This fall marks the 10th anniversary of the Centers for Medicare & Medicaid Services’ implementation of the Hospital Consumer Assessment of Healthcare Providers and Systems survey, or HCAHPS for short. Every day, more than 8,400 patients use the standardized survey to provide feedback on their recent hospital stay. Those results are collected monthly, reported online quarterly for consumers to see, and even affect the Medicare reimbursement facilities receive for services.
Here’s a look at some HCAHPS (pronounced “H-caps”) basics, the survey’s impact on hospital revenue, and how hospitals might improve scores by taking a broader view of patient satisfaction.
Patient satisfaction surveys were around long before HCAHPS. But via HCAHPS, CMS standardized the patient satisfaction data being collected, allowing for objective and meaningful comparisons of hospitals for the first time.
The 32-item survey is administered via phone or mail to a random sample of adult inpatients between two days and six weeks after discharge. Although HCAHPS scores influence Medicare reimbursement, the survey is not restricted to Medicare patients.
At the survey’s core are 21 questions that ask patients how often during their stay they experienced a critical aspect of hospital care. Questions address the following aspects:
In addition to the public reporting of results, a hospital’s HCAHPS scores affect its reimbursement. Up to 2 percentage points of a hospital’s annual Medicare payment update are on the line, influenced by whether the facility reports results as well as their scores, explained healthcare consultant Constance Donovan, MPH, RN.
“Also, in the new era of hospital value-based purchasing, how hospitals do on the survey accounts for how well they perform in the patient experience of care domain,” she added.
For fiscal year 2016, the patient experience of care domain accounts for one-quarter of a hospital’s total performance score.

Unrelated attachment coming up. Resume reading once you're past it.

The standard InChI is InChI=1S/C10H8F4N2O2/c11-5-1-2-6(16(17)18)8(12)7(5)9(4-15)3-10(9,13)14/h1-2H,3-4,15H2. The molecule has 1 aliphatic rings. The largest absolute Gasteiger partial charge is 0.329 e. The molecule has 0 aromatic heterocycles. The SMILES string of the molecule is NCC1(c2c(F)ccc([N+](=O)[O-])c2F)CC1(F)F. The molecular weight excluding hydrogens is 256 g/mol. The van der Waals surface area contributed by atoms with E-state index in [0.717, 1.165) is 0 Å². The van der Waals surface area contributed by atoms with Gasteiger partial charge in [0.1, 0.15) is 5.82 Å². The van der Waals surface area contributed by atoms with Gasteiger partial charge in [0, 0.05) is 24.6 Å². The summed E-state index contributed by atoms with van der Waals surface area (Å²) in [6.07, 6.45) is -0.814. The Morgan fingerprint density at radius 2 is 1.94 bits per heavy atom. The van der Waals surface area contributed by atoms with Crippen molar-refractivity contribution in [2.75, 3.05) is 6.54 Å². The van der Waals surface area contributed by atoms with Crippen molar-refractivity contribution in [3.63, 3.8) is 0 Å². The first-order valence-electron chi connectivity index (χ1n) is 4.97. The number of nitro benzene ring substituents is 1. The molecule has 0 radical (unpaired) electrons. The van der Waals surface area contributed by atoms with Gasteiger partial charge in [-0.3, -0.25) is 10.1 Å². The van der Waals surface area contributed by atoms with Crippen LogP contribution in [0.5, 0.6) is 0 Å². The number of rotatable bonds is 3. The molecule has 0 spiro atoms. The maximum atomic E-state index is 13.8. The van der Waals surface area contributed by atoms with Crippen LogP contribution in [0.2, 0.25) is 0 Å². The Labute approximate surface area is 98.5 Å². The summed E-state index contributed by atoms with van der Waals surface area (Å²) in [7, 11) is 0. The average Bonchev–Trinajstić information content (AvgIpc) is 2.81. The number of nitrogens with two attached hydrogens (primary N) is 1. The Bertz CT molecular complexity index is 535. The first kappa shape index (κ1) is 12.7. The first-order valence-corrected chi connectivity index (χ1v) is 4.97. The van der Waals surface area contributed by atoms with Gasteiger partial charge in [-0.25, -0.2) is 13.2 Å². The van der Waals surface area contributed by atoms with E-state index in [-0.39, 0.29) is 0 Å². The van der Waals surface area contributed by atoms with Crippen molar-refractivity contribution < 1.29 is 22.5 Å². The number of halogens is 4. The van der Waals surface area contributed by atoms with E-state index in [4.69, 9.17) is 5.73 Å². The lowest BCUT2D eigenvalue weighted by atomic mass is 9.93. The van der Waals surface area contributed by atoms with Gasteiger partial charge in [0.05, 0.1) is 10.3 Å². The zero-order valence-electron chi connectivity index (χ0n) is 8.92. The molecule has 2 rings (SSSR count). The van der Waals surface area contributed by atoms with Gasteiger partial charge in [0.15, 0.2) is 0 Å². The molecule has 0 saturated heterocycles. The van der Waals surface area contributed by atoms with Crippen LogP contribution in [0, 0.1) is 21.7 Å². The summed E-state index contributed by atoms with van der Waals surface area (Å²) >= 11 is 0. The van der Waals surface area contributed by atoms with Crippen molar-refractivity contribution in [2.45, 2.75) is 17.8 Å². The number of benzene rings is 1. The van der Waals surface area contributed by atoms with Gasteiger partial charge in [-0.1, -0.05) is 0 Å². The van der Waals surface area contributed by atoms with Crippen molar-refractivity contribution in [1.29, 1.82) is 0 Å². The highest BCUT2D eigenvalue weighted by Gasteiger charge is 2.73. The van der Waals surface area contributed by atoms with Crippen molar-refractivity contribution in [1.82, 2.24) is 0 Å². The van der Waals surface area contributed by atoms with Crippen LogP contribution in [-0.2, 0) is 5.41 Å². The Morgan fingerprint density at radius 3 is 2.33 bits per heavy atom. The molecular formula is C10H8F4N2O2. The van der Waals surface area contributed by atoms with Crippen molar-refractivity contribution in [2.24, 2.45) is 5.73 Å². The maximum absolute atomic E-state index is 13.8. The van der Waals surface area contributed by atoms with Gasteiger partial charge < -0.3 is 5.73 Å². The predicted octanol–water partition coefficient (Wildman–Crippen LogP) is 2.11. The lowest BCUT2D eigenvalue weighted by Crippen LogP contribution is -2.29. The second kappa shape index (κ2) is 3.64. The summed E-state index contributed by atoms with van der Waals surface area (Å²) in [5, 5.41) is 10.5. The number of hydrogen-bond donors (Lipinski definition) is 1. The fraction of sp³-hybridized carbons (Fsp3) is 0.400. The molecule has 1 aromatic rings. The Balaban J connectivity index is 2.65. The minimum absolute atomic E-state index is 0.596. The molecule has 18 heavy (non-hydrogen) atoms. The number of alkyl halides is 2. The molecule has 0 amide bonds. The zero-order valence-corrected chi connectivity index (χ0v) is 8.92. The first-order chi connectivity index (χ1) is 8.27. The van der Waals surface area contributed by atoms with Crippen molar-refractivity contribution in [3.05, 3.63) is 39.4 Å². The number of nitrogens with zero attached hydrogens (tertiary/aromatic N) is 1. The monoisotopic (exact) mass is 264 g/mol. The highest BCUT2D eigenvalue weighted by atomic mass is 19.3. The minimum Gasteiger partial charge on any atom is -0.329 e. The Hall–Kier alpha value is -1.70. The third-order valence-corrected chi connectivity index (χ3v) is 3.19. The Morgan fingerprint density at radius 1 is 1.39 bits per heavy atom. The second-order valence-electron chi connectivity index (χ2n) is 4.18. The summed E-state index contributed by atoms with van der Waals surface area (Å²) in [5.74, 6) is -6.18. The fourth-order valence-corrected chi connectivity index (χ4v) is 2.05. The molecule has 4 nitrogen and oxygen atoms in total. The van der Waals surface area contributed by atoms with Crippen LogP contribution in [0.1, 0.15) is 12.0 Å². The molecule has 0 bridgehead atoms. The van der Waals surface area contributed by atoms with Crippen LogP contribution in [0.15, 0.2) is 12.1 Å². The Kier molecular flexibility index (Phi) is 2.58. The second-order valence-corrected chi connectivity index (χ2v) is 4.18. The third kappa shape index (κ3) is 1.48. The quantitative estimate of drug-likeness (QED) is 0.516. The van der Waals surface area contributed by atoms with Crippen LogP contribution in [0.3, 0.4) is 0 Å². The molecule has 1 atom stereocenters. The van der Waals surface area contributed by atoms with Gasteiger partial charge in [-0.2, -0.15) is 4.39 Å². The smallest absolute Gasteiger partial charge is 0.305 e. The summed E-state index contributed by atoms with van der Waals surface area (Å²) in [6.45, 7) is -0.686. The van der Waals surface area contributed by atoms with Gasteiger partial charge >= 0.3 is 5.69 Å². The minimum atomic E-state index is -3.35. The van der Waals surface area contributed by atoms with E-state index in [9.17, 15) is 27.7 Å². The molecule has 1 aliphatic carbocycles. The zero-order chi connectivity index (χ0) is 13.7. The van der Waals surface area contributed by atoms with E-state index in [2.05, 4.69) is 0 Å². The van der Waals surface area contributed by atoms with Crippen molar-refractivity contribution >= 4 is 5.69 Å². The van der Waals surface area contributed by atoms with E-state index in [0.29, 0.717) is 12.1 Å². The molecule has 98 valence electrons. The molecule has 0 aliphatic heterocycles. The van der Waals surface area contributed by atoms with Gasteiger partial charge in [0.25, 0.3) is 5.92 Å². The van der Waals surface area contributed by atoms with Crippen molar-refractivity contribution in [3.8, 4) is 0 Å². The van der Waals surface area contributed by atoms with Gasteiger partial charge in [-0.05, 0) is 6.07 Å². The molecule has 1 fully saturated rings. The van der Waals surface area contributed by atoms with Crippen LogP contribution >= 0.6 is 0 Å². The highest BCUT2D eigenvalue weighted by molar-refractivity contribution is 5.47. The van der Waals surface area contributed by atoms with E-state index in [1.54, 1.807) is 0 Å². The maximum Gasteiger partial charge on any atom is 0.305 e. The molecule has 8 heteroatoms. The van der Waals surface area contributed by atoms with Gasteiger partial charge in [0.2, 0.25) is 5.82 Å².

Writing in Forbes, customer experience consultant Micah Solomon cautioned hospital leaders not to miss the forest for the trees when it comes to efforts to improve HCAHPS scores. In other words, don’t aim too narrowly for success by focusing too much on specific questions.
“A better approach is to look at the survey questions only as they fit within your broader attempt to create an overall experience of caring that will in turn translate into better responses on the individual assessment questions due to a positive ‘halo effect’,” he advised.
“The halo effect I’m referring to is the tendency of humans — including patients and their loved ones — to cut you slack when they have a generally positive impression of you, how a positive experience with you will spread in their minds (and in their survey responses) to areas where, literally speaking, your institution may not have been entirely up to snuff.”
For example, no room is “always” clean, Solomon observed. But if a patient’s overall memory of his stay is positive, he’s likely to grade more leniently on specific measures. On the other hand, a patient who considers her treatment poor is likely to be more literal in her responses.
Solomon’s suggestions for improving the patient experience and, consequently, HCAHPS scores, is comprehensive yet practically specific. They deserve to be read in their entirety, but here are a few to whet your appetite:
Doing right is a reward in itself. But do right rightly, and you may be rewarded with better HCAHPS scores, too.